He seemed like a certain redshirt candidate a week ago, but Richt's staff must determine whether the two freshmen who already have played and walk-ons Kyle Karempelis and Brandon Harton would be enough to carry the load without Gurley and Marshall.

“A lot may depend on how Gurley's doing,” Richt said. “If Gurley comes back and you've got the other two, you don't normally have to go three backs. But if Gurley can't go, then we've got to try to figure out what we're going to do. We've got Harton and Karempelis that have played for us before, so those are possibilities. We've just got to kind of try to figure that out.

Wild cards: Speaking of Turman, he's not the only newcomer who has not played yet and still might or might not make an impact this fall.

Receivers Tramel Terry and Jonathon Rumph -- Georgia's second- and sixth-highest-rated 2013 signees in ESPN's player rankings -- have not played to date but still could factor into offensive coordinator Mike Bobo's plans ... eventually.

Richt said "it's very doubtful that [Rumph would] be ready" for the Missouri game while still dealing with a left hamstring strain, but "after that, we're going to definitely try to get him ready."

Meanwhile, Terry struggled during preseason practice while still recovering from offseason ACL surgery and seemed set to redshirt this season. But because of the receiver attrition, the freshman might be someone the coaches eventually consider.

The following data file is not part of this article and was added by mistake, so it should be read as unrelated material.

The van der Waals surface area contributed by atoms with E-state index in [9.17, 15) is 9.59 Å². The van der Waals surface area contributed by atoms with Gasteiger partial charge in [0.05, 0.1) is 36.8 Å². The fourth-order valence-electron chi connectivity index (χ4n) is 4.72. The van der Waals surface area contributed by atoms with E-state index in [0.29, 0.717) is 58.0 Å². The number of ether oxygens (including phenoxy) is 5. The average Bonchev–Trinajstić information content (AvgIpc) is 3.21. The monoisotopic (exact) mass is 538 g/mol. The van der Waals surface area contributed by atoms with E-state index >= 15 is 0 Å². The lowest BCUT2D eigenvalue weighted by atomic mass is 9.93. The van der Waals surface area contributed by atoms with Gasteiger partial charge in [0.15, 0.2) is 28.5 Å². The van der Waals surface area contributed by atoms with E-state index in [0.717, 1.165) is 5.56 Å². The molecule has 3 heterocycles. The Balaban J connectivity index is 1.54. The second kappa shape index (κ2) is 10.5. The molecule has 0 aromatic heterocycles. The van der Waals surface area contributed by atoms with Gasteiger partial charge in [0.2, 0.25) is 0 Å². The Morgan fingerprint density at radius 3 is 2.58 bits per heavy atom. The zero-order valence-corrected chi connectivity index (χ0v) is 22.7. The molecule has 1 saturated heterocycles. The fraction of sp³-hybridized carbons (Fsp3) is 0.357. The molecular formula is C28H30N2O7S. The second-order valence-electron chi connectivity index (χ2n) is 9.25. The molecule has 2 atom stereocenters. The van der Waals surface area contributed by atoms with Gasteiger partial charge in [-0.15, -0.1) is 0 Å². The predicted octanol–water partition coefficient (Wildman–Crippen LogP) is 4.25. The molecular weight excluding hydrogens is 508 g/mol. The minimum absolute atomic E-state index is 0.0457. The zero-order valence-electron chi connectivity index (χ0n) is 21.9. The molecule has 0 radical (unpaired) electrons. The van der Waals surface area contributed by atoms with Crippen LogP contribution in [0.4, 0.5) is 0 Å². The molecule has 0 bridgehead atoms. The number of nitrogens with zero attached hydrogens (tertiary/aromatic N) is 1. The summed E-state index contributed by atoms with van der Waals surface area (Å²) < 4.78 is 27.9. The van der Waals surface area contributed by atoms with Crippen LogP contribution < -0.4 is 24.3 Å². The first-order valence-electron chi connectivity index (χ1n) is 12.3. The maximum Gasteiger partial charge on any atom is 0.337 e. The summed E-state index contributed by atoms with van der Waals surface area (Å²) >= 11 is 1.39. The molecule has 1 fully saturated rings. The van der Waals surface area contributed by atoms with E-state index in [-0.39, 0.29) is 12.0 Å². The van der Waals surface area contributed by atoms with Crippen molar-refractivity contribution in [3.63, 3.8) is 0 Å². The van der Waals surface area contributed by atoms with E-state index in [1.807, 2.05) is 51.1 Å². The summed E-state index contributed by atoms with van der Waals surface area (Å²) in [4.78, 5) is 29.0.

“I just think the longer he practices coming back from his injury, the better he'll be,” Richt said. “Is he really ready for this type of competition? I don't know.

“And the fact that he hasn't had a lot of reps with our offensive unit, he's been working mainly scout team reps, and he's a freshman, so it's hard to really be ready in all the ways that you have to be ready -- not only physically, but knowing the game plan and just having experience running the routes and playing in games like that. So I'm not counting him out, but I really don't know the answer right now.”

More tight ends: Considering the level of in-game attrition that occurred at Tennessee, perhaps the most surprising statistic from that game was that neither Arthur Lynch nor Jay Rome made a reception.

Expect that to rank as a statistical anomaly moving forward.

When Georgia's receivers encountered a number of injury issues last season, Lynch and Rome were two of the top pass-catching beneficiaries. The two tight ends combined for 25 catches for 367 yards -- 251 by Lynch and 116 by Rome – over the final six games last season. In the first eight games of 2012, they combined for 10 catches and 216 yards.

Lynch and Rome have 212 yards -- 169 by Lynch and 43 by Rome -- this season.

[+] EnlargeRantavious Wooten
Scott Cunningham/Getty ImagesWith injuries mounting, senior Rantavious Wooten might be counted on to play a much larger role.
Replacement receivers: Junior Chris Conley -- who led Georgia with 64 receiving yards and made a tremendous one-handed touchdown catch against Tennessee -- is nearly the only known quantity in the Bulldogs' receiving corps for the time being.

Yes, they have fifth-year seniors Rhett McGowan and Rantavious Wooten available, but both players have been role players throughout their careers. Beyond that, Georgia might need reserves like Reggie Davis, Blake Tibbs, Michael Erdman, Kenny Townes to pick up their production.